This Aiden article was written by Evie Myers, a GIGsoup contributor. Lead photo by kafb photography.
Cast your minds back four years ago, to 2012: the world may not have come to an end, but the future of Goth rock band Aiden were thrown into disarray. At the end of the “Something Wicked This Way Comes” tour, the band went on hiatus after guitarist Angel Ibarra left. While this left the void open for vocalist Wil Francis to focus on his side project William Control, it left fans wondering if the debonair rockers would ever return. Luckily, with the release of their self-titled album in late 2015, the prayers of a final tour were also answered.
After an impressive, energetic introduction from their four supporting acts, the room darkened and “Fly Me to the Moon” played,adding a touch of timeless class to proceedings. Blasting onstage with “Crawling up from Hell” in the intimate venue, Aiden had as much energy and drive as they did ten years ago. Digging through a cavernous back catalogue to find the right mixture of bouncy tunes and punky head bangers was effortlessly achieved. It was like hearing the soundtrack to a noughties, troubled teen’s diary.
Aiden’s members may have changed over the years, but the constant anchor is one Wil Francis. His ability as a frontman to command an audience in a friendly and humble manner is wondrous to behold. His insanely, bewitching eyes invite the audience in, his voice remains as captivating as it ever was. While guitarist Ian MacWilliams and bassist Kenneth Fletcher remained slightly static onstage, Francis used the small space to his advantage, getting close and personal with the audience. Interacting with crowd surfers while playing guitar and singing is multitasking this singer was more than capable of, in fact Francis embraced the chaos.
Ashestoangels vocalist Adam Crilly joined forced with Francis in “New Grave”, embracing like brothers and each having a subtly unique style to their voice. It’s like Crilly was the insane little brother Aiden never had. He kept making sneaky appearances throughout the rest of the set, which no one seemed to mind. Never Found singer Daniel Barnes also provided guest vocals on “Goodbye, We’re Falling Fast”. At this point, it didn’t matter that this show was set in a pokey, underground club in Leeds. For the reception that Aiden received, it might as well have been Wembley and they seemed eternally grateful for the appreciation.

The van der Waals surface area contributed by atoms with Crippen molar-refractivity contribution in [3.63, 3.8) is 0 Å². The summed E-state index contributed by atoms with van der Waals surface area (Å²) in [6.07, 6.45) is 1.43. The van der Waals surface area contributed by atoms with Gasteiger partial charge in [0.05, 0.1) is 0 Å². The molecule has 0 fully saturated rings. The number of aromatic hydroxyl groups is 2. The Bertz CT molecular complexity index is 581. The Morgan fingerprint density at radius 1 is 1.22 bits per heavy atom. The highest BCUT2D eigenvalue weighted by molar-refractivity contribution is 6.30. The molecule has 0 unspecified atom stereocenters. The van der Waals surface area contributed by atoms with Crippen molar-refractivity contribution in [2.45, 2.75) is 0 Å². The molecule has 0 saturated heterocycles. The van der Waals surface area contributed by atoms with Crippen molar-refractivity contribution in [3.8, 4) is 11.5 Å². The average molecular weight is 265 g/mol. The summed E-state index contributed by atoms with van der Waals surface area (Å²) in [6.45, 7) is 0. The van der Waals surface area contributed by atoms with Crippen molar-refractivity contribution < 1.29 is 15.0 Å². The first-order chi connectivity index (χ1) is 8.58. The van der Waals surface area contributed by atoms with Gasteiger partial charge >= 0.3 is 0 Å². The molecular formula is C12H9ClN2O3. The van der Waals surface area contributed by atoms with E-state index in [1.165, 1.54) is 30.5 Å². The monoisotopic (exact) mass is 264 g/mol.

Playing the entirety of Nightmare Anatomy was a highlight that brought the room roaring to life. Powerful Aiden classics “Die Romantic” and “Knife Blood Nightmare” revived the dream of aging outcasts everywhere, with fans enthusiastically chanting back every word. Backing screaming vocals from the rest of the band accompanied Francis’ voice perfectly. In all honesty, he might as well have put the microphone down and relaxed while the devoted audience did the hard work for him. Hearing Francis’ stripped back, raw vocals on the introduction to “Breathless” was a pleasure to hear in particular.
After an exhausting smattering of Aiden tracks, Francis conceded and left the stage. Almost immediately the crowd began chanting: “It’s in our heads, it’s in our hearts. The world by storm”. While these seemed like fitting, parting words, it was clear that the show was not done. The encore was very much a family affair, ending with “I Set My Friends on Fire”/“World By Storm” outro, the stage crammed with various members from Ashestoangels, The Dead XIII, Never Found and RUNoffthestatic. What a way to cap off the night, with all the friends that Aiden have made along the way on this tour.
Gracing the stage for one last hurrah was a privilege to witness and truly marks the end of an emo era. And while this is goodbye for the Gothic Godfathers, Wil Francis’ parting words immortalise every fan’s thoughts and memories: “Aiden is yours forever, to keep.”